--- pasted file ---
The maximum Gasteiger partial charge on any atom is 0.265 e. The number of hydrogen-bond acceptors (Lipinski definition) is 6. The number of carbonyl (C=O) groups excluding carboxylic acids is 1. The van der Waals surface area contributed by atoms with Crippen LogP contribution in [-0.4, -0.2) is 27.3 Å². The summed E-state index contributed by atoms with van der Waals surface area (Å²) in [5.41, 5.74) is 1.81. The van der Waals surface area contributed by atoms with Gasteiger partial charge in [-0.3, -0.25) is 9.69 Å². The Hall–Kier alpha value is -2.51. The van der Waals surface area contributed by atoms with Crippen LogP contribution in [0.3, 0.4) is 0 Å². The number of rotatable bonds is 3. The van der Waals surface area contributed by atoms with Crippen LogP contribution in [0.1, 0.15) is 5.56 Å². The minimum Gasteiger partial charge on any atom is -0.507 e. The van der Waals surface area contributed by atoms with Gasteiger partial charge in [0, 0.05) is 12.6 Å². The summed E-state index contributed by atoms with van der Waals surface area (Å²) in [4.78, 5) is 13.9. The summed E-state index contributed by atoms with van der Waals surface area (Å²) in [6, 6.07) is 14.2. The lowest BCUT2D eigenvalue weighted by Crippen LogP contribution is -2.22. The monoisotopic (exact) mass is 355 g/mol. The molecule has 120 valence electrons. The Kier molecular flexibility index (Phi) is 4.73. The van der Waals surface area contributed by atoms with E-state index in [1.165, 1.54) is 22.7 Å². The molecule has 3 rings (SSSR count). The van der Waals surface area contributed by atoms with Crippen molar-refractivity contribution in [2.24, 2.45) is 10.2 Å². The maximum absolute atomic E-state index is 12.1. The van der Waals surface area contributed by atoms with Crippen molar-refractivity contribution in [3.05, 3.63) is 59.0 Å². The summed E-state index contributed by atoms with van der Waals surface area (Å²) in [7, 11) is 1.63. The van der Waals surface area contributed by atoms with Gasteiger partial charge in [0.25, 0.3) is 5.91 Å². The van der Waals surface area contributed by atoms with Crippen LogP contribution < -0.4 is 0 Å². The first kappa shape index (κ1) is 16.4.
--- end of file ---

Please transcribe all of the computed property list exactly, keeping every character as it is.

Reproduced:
The maximum Gasteiger partial charge on any atom is 0.265 e. The number of hydrogen-bond acceptors (Lipinski definition) is 6. The number of carbonyl (C=O) groups excluding carboxylic acids is 1. The van der Waals surface area contributed by atoms with Crippen LogP contribution in [-0.4, -0.2) is 27.3 Å². The summed E-state index contributed by atoms with van der Waals surface area (Å²) in [5.41, 5.74) is 1.81. The van der Waals surface area contributed by atoms with Gasteiger partial charge in [-0.3, -0.25) is 9.69 Å². The Hall–Kier alpha value is -2.51. The van der Waals surface area contributed by atoms with Crippen LogP contribution in [0.3, 0.4) is 0 Å². The number of rotatable bonds is 3. The van der Waals surface area contributed by atoms with Crippen LogP contribution in [0.1, 0.15) is 5.56 Å². The minimum Gasteiger partial charge on any atom is -0.507 e. The van der Waals surface area contributed by atoms with Gasteiger partial charge in [0, 0.05) is 12.6 Å². The summed E-state index contributed by atoms with van der Waals surface area (Å²) in [4.78, 5) is 13.9. The summed E-state index contributed by atoms with van der Waals surface area (Å²) in [6, 6.07) is 14.2. The lowest BCUT2D eigenvalue weighted by Crippen LogP contribution is -2.22. The monoisotopic (exact) mass is 355 g/mol. The molecule has 120 valence electrons. The Kier molecular flexibility index (Phi) is 4.73. The van der Waals surface area contributed by atoms with E-state index in [1.165, 1.54) is 22.7 Å². The molecule has 3 rings (SSSR count). The van der Waals surface area contributed by atoms with Crippen molar-refractivity contribution in [2.24, 2.45) is 10.2 Å². The maximum absolute atomic E-state index is 12.1. The van der Waals surface area contributed by atoms with Crippen molar-refractivity contribution in [3.05, 3.63) is 59.0 Å². The summed E-state index contributed by atoms with van der Waals surface area (Å²) in [7, 11) is 1.63. The van der Waals surface area contributed by atoms with Gasteiger partial charge in [0.25, 0.3) is 5.91 Å². The van der Waals surface area contributed by atoms with Crippen LogP contribution < -0.4 is 0 Å². The first kappa shape index (κ1) is 16.4.